So I tried to create an external state manager for my pawnlist, and had some issues, and realized it was, frankly, silly, to generate a complete pre-existing set of pawns for players to grab if only a fraction of those pawns will ever be used.
Why am I creating an entire structure to manage a pool that, once I dole out the contents, will be worthless?
My initial concern was whether or not a list of objects instantiated in a container/owner object would be on the heap or stack.
I have to admit, reviewing the results of my code, I’m still not quite sure what’s going on, so I guess I’ll have to read up more on the internals of Python’s approach to objects and also lists.
I’m less focused on theory/internals at this point and more on getting it to work (why do I worry that this is going to come back and bite me in the ass ;))
Anyways, after realizing that I should just generate the pawn objects “on the fly” when I create the character and append them to the list. This saves on having an extraneous manager object. I think this idea of a ‘game state manager’ to generate a sort of total state matrix is falling on itself. In particular, when it comes up against the objects themselves.
The other thing I dislike about my approach or how its evolving is that this OO approach actually feels like it’s limiting my genericness. I suppose since I am making this for a specific board game, and not a generic game state manager utility for any board game, that’s ok.
I feel a little too much like things are poking into other internals. This idea of “player owns a list of pawns” feels worrisome to me. How will these pawn objects ultimately feedback into the player object and is this going to lead to some really horrible spaghetti mess of object relations that’s going to be hell to disentangle at a future point.
Then I think – why am I coding this at all. I should be printing and prototyping physical things with friends, this is supposed to be a board game after all!
Then I think – because I can. Because I want to flex my brain on a project that isn’t disentangling the mess of virtual wiring that’s my day job. I may feel as though I’m not as productive here, but once I get the foundation up and running I feel like this may make playtesting easier, and if I can work on abstracting things out from what I’ve learned, I maybe can create a good online testing framework for my boardgames that suits my purposes.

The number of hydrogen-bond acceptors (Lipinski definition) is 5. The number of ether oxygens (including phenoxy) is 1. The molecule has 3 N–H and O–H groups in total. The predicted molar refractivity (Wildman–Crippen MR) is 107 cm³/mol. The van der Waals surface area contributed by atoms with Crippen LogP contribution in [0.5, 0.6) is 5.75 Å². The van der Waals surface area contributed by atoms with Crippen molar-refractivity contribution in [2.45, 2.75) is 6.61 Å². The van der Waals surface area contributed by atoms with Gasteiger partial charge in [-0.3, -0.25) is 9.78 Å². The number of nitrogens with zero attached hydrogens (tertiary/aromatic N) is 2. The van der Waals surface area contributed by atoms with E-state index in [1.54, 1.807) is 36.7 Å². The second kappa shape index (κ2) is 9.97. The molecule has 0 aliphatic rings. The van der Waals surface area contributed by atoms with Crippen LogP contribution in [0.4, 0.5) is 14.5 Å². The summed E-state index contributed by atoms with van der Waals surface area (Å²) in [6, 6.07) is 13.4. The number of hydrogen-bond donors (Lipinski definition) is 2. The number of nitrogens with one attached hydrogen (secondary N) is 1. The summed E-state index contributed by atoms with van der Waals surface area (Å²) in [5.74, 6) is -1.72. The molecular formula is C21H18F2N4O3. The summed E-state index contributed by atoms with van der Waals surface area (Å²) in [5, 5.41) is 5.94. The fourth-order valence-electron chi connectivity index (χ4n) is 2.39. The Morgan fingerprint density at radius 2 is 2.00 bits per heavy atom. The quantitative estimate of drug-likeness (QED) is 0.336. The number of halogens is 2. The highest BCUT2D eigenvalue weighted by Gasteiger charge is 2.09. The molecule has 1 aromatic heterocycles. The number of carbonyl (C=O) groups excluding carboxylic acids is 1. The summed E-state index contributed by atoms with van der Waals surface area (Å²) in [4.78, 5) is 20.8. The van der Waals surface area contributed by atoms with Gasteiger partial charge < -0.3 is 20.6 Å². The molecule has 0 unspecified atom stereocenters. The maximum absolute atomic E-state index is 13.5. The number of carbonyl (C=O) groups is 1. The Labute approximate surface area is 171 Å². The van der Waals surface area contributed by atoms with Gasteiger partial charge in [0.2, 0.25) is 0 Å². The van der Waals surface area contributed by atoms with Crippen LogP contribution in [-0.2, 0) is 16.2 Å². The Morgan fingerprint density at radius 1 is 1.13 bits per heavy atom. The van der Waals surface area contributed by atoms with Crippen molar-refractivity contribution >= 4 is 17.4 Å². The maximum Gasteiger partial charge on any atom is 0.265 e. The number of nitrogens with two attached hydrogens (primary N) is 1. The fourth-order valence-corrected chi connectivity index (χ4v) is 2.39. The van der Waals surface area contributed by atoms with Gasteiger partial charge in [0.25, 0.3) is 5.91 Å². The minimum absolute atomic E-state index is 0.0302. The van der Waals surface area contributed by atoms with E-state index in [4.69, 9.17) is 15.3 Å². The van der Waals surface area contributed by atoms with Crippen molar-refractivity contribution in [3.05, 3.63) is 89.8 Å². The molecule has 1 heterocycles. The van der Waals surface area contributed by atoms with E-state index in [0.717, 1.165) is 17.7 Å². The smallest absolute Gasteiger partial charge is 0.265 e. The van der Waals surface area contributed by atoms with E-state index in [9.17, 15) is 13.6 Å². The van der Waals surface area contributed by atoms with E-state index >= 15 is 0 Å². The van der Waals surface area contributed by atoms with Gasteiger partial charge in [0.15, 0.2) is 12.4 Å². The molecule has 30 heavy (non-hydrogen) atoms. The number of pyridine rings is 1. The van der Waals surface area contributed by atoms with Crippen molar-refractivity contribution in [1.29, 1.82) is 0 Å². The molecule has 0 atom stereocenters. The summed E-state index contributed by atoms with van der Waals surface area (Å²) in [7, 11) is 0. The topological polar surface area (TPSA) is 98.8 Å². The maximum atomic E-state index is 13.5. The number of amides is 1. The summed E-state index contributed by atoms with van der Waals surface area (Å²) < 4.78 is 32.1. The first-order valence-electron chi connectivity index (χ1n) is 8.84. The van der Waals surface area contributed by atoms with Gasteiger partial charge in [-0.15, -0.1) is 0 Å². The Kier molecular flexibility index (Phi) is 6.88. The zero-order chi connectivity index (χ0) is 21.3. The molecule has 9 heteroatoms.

Point being here, I guess is that I was wasting so much time trying to shoehorn things into my own wrong way of thinking instead of letting the natural flow of the code dictate what needs to be done. Part of that is me getting used to Pythonic ways of doing things. Part of that is me just needing a better grounding on how to approach these issues.
I’m going to try to implement this new portion of my code into my C# base and see what differences rear their little heads.
I *feel* like I should be able to do what I did with Python in a shorter time (writing it in C#) due to more familiarity with C#.
I’m still torn on how to proceed though. I like Python and C#. But I know I want to make it web based, so JS/HTML/CSS is important. So I’ll still ultimately need some web framework for the UI portion which means figuring out what the best way to go is. Does any particular framework look like it suits what I want/need/know?
I’d really like to use C#, but hate that it’s basically windows only and traps you into the ASP.net framework, AFAIK.
There is F# and Fable/Elmish… But again – I’d really have to learn something new with that. Even thought the syntax of F# appeals to me, I’m even more at a loss w/it than I am python.
Though now that I’ve got VS Code running python properly, maybe I can get Ionide finally setup and working. Was being difficult previously, so I just gave up.
Rust support seems to work quite fine. GAAAAAAAAAAH too many languages not enough time, I want to know them all!